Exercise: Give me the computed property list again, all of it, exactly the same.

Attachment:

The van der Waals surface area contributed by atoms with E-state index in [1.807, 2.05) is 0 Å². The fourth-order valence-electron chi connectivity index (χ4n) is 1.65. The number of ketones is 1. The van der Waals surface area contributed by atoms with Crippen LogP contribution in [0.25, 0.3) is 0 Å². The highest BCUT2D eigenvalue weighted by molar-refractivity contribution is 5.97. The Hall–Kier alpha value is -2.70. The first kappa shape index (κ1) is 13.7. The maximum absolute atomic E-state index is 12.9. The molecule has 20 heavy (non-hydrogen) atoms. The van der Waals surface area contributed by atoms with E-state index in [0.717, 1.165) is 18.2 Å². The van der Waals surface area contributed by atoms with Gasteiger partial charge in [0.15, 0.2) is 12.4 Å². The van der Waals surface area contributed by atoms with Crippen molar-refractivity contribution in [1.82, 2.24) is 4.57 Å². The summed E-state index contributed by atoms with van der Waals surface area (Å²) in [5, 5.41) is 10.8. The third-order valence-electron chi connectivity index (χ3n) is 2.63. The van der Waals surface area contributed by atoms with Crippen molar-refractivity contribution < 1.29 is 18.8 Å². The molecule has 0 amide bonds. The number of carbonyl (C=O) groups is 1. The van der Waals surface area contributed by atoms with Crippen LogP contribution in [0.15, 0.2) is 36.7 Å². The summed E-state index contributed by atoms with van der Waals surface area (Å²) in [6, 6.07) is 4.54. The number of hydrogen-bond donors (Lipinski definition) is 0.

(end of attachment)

The van der Waals surface area contributed by atoms with E-state index in [1.807, 2.05) is 0 Å². The fourth-order valence-electron chi connectivity index (χ4n) is 1.65. The number of ketones is 1. The van der Waals surface area contributed by atoms with Crippen LogP contribution in [0.25, 0.3) is 0 Å². The highest BCUT2D eigenvalue weighted by molar-refractivity contribution is 5.97. The Hall–Kier alpha value is -2.70. The first kappa shape index (κ1) is 13.7. The maximum absolute atomic E-state index is 12.9. The molecule has 20 heavy (non-hydrogen) atoms. The van der Waals surface area contributed by atoms with E-state index in [0.717, 1.165) is 18.2 Å². The van der Waals surface area contributed by atoms with Gasteiger partial charge in [0.15, 0.2) is 12.4 Å². The van der Waals surface area contributed by atoms with Crippen molar-refractivity contribution in [1.82, 2.24) is 4.57 Å². The summed E-state index contributed by atoms with van der Waals surface area (Å²) in [5, 5.41) is 10.8. The third-order valence-electron chi connectivity index (χ3n) is 2.63. The van der Waals surface area contributed by atoms with Crippen molar-refractivity contribution < 1.29 is 18.8 Å². The molecule has 0 amide bonds. The number of carbonyl (C=O) groups is 1. The van der Waals surface area contributed by atoms with Crippen LogP contribution in [0.15, 0.2) is 36.7 Å². The summed E-state index contributed by atoms with van der Waals surface area (Å²) in [6, 6.07) is 4.54. The number of hydrogen-bond donors (Lipinski definition) is 0.